It began to dawn on me, even then, dear reader: These mafiosi who run this institution do not care about facts. They operate only on the level of slogans. They please ‘the masses’ with saccharine abstractions, calculated to avoid all controversy. Since we sheep have a religious obligation to give these men the benefit of the doubt, we accept their empty sloganeering; we even give it a charitable interpretation. The damage that such empty sloganeering does to the integrity of people’s faith–well, we ignore it. That is: Until the summer of 2018.
McCarrick had a favorite slogan for us seminarians and young priests. He would conjure the image of JP II visiting Sacred Heart Cathedral in Newark. “He walked right down the middle of the aisle, so he could reach out and touch the people on both sides,” McCarrick said over and over. “We have to be like that. Down the middle.”
I would think to myself: What does he mean? Down the middle of what? Both sides of what?
So: My doubts about McCarrick’s sincerity in the Profession of Faith in St. Peter’s Square in February 2001–they had some foundation. Little did I know then how much foundation they in fact had.
…What about the two other Cardinals I mentioned when I began? One of them went on to become pope. Jorge Bergoglio. Pope Francis.
Recently Mr. Steve Skojec of onepeterfive.com wrote the essay that I was on the verge of writing. Skojec accuses Pope Francis of “gaslighting.”
Now, this psychological term enjoys a certain vogue right now. But that doesn’t mean it ain’t real. The best definition I have come across for “gaslighting” is the movie, The Girl on the Train. (Watch at your own risk; it’s rough.)
Anyway: Is it true? Is Pope Francis gaslighting the Catholic people? Trying to trick us into thinking of him as an honest and loving spiritual father–when in fact he is altogether otherwise?
To try and answer this question as impartially as possible, I plowed through two books simultaneously. The Dictator Pope by Henry Sire, under the pen-name Marcantonio Colonna. And The Great Reformer by Austin Ivereigh.
The Dictator Pope is basically this: An illuminating arrangement of facts gleaned from the conservative Catholic press these last five years, supplemented with some additional anonymous-source information. Sire organizes the facts masterfully, to paint a convincing picture of the man.
The man who rose to the Chair of Peter through the avowed machinations of what is widely known as the “St. Gallen Mafia”–a caucus of liberal western-European prelates who spent their careers waiting for John Paul II to die. (Walter Kasper among them.)
The Dictator Pope reviews the entire controversy of the Family Synods and Amoris Laetitia, which we have covered in detail here on this little weblog. Sire tells the heartbreaking story of the Franciscan Friars of the Immaculate in Italy, an order of primitive Franciscan observance and pure faith–which Pope Francis apparently destroyed. Sire even brings Archbishop Carlo Viganò into the story–way before Viganò issued his McCarrick testimony–by recounting the failed reform of the finances of the Holy See.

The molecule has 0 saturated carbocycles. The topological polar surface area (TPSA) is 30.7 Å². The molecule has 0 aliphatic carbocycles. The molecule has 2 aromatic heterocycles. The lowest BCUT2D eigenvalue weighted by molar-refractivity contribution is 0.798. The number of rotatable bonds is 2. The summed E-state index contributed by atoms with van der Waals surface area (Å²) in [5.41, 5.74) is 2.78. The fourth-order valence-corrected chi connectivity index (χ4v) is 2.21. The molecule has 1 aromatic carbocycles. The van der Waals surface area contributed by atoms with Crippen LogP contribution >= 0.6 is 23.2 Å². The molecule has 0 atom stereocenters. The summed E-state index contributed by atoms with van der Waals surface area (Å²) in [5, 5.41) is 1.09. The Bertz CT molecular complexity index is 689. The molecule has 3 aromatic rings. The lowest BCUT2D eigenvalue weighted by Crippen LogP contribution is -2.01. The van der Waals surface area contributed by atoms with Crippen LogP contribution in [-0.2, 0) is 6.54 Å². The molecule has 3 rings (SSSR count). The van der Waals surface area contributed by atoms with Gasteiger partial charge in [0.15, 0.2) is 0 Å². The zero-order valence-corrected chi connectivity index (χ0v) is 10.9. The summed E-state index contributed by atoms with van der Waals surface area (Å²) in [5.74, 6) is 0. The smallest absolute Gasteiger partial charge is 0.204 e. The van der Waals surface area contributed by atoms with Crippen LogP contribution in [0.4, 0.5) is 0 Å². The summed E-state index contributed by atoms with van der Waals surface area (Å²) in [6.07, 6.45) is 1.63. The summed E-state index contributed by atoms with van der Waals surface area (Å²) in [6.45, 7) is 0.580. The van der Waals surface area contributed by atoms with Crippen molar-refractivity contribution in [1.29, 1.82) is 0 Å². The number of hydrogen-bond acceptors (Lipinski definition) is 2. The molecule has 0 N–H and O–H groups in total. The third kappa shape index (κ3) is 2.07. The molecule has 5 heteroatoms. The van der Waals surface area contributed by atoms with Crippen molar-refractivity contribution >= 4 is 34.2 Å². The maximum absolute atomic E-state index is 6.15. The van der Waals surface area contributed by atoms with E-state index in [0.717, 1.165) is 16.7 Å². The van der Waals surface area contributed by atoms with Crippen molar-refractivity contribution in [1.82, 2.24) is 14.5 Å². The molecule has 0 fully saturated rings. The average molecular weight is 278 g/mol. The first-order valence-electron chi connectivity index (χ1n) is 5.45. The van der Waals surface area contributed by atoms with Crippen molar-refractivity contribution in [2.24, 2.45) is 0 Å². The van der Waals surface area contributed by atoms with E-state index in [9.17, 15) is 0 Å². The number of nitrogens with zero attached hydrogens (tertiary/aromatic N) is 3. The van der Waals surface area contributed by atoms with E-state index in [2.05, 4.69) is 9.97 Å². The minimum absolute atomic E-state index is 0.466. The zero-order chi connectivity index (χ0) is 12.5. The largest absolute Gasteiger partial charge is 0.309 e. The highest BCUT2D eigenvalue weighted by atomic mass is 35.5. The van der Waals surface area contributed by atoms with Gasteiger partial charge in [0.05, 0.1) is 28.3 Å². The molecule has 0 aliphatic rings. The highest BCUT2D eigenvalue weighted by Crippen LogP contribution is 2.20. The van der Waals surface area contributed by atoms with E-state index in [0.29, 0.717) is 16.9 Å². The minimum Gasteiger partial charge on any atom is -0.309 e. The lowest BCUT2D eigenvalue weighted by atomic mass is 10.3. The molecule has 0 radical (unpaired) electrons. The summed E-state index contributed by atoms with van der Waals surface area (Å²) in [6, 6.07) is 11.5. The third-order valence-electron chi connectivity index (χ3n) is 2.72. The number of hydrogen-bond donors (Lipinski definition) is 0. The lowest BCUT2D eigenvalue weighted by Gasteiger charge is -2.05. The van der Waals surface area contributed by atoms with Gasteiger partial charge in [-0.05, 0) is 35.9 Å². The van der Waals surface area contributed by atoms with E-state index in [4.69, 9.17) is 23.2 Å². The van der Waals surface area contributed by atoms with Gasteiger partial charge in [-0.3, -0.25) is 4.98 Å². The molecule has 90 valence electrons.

Judge Burke, who tirelessly served the U.S. Bishops during the last sex-abuse scandal in 2002, objected to a directive from the American superior of the Knights and Ladies of Malta. To this effect: Stay out of the current controversy.
Judge Burke resigned over this. She intends to “continue to speak out about the need to investigate the underlying causes and conduct by the hierarchy in our church that permitted these crimes to continue.”
Back to the The Dictator Pope. Sire explains Pope Francis like this: You will never understand him if you think of him as a priest. He cannot be understood as someone who fundamentally sees himself as a humble steward of divine mysteries. Rather, Sire contends, the pope is a “Peronist”–an opportunistic politician, intent on pleasing the audience in front of him at the moment. In other words, a professional sloganeer.
Which brings us to the other book.
Austin Ivereigh, author of The Great Reformer, served briefly as Cormac Card. Muphy-O’Connor’s public-relations assistant. (As I mentioned earlier, St. JP II created Murphy-O’Connor a Cardinal alongside Bergoglio and McCarrick, in February 2001.)
Anyway, Ivereigh has written a more substantial book than Sire. Ivereigh recounts fascinating facts of Argentine history. I loved reading this biography, which includes a full history of the Jesuit Reductions (immortalized in the movie The Mission). I loved reading it–until I got bored with the subject. Namely, Jorge Bergoglio.
Don’t think of him as a priest. So insists Henry Sire.
Ivereigh’s book brough back a flood of memories. From my Jesuit days.
I fell in love with the Society of Jesus in 1992, served in the Jesuit Volunteer Corps, teaching at a Jesuit school for inner-city boys, then entered the novitiate, did the thirty-day silent retreat, lived with Jesuits in Mexico for two months, spent the summer at Forham in the Bronx…
Then, in 1996, I left. Because I wanted to be a priest.
Sounds strange, because Jesuits are priests. But, for those of Bergoglio’s generation, the priesthood only got in the way. The priesthood, as someone put it so well, involves serving primarily as a kind of beast of burden. Say your Mass. Hear confessions. Baptize the babies. Bury the dead. Try to give a good homily–but, above all, keep it short.